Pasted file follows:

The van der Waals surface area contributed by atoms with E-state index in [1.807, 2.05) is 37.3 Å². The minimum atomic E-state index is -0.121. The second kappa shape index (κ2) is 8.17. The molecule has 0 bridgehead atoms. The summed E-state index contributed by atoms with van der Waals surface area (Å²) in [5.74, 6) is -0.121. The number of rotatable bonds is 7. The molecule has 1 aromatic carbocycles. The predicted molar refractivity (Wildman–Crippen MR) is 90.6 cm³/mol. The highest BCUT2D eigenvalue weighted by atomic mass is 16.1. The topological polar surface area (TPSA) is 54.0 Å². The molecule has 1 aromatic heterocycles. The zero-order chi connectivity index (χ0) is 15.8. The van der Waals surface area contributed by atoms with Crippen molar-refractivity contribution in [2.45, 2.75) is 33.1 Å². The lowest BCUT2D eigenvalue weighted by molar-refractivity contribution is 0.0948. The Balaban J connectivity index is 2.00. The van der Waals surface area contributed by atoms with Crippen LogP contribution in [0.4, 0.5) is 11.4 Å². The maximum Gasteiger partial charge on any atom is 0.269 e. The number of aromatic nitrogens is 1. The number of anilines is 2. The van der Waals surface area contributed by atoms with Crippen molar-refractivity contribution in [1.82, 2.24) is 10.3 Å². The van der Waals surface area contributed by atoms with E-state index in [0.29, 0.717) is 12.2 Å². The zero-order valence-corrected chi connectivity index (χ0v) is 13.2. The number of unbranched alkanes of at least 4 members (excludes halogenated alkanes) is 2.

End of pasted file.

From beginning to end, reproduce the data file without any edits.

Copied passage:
The van der Waals surface area contributed by atoms with E-state index in [1.807, 2.05) is 37.3 Å². The minimum atomic E-state index is -0.121. The second kappa shape index (κ2) is 8.17. The molecule has 0 bridgehead atoms. The summed E-state index contributed by atoms with van der Waals surface area (Å²) in [5.74, 6) is -0.121. The number of rotatable bonds is 7. The molecule has 1 aromatic carbocycles. The predicted molar refractivity (Wildman–Crippen MR) is 90.6 cm³/mol. The highest BCUT2D eigenvalue weighted by atomic mass is 16.1. The topological polar surface area (TPSA) is 54.0 Å². The molecule has 1 aromatic heterocycles. The zero-order chi connectivity index (χ0) is 15.8. The van der Waals surface area contributed by atoms with Crippen molar-refractivity contribution in [2.45, 2.75) is 33.1 Å². The lowest BCUT2D eigenvalue weighted by molar-refractivity contribution is 0.0948. The Balaban J connectivity index is 2.00. The van der Waals surface area contributed by atoms with Crippen LogP contribution in [0.4, 0.5) is 11.4 Å². The maximum Gasteiger partial charge on any atom is 0.269 e. The number of aromatic nitrogens is 1. The number of anilines is 2. The van der Waals surface area contributed by atoms with Crippen molar-refractivity contribution in [1.82, 2.24) is 10.3 Å². The van der Waals surface area contributed by atoms with E-state index in [0.29, 0.717) is 12.2 Å². The zero-order valence-corrected chi connectivity index (χ0v) is 13.2. The number of unbranched alkanes of at least 4 members (excludes halogenated alkanes) is 2.